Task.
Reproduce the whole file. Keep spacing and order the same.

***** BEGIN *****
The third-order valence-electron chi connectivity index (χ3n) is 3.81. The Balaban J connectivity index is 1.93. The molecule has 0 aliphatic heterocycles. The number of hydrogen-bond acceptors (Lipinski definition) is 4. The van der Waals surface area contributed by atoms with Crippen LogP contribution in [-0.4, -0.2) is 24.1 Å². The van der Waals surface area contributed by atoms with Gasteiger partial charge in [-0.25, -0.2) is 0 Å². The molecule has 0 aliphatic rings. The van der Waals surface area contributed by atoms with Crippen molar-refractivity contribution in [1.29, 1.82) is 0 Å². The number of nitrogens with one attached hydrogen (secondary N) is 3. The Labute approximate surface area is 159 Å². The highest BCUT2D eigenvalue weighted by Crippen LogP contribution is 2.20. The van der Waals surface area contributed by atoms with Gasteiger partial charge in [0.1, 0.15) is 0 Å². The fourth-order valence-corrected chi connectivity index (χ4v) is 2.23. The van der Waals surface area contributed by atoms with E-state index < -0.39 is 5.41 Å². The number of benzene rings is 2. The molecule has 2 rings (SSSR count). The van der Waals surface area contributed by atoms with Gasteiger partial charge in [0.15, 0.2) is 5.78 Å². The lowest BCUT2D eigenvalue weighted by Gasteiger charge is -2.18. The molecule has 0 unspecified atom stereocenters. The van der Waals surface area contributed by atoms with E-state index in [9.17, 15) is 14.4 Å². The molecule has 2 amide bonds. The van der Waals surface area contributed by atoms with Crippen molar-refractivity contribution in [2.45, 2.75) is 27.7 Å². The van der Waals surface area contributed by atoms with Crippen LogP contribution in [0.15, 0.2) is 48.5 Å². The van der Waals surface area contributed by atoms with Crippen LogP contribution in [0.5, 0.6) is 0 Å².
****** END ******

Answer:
The third-order valence-electron chi connectivity index (χ3n) is 3.81. The Balaban J connectivity index is 1.93. The molecule has 0 aliphatic heterocycles. The number of hydrogen-bond acceptors (Lipinski definition) is 4. The van der Waals surface area contributed by atoms with Crippen LogP contribution in [-0.4, -0.2) is 24.1 Å². The van der Waals surface area contributed by atoms with Gasteiger partial charge in [-0.25, -0.2) is 0 Å². The molecule has 0 aliphatic rings. The van der Waals surface area contributed by atoms with Crippen molar-refractivity contribution in [1.29, 1.82) is 0 Å². The number of nitrogens with one attached hydrogen (secondary N) is 3. The Labute approximate surface area is 159 Å². The highest BCUT2D eigenvalue weighted by Crippen LogP contribution is 2.20. The van der Waals surface area contributed by atoms with Gasteiger partial charge in [0.1, 0.15) is 0 Å². The fourth-order valence-corrected chi connectivity index (χ4v) is 2.23. The van der Waals surface area contributed by atoms with E-state index < -0.39 is 5.41 Å². The number of benzene rings is 2. The molecule has 2 rings (SSSR count). The van der Waals surface area contributed by atoms with Gasteiger partial charge in [0.15, 0.2) is 5.78 Å². The lowest BCUT2D eigenvalue weighted by Gasteiger charge is -2.18. The molecule has 0 unspecified atom stereocenters. The van der Waals surface area contributed by atoms with E-state index in [9.17, 15) is 14.4 Å². The molecule has 2 amide bonds. The van der Waals surface area contributed by atoms with Crippen molar-refractivity contribution in [2.45, 2.75) is 27.7 Å². The van der Waals surface area contributed by atoms with Crippen LogP contribution in [0.15, 0.2) is 48.5 Å². The van der Waals surface area contributed by atoms with Crippen LogP contribution in [0.5, 0.6) is 0 Å².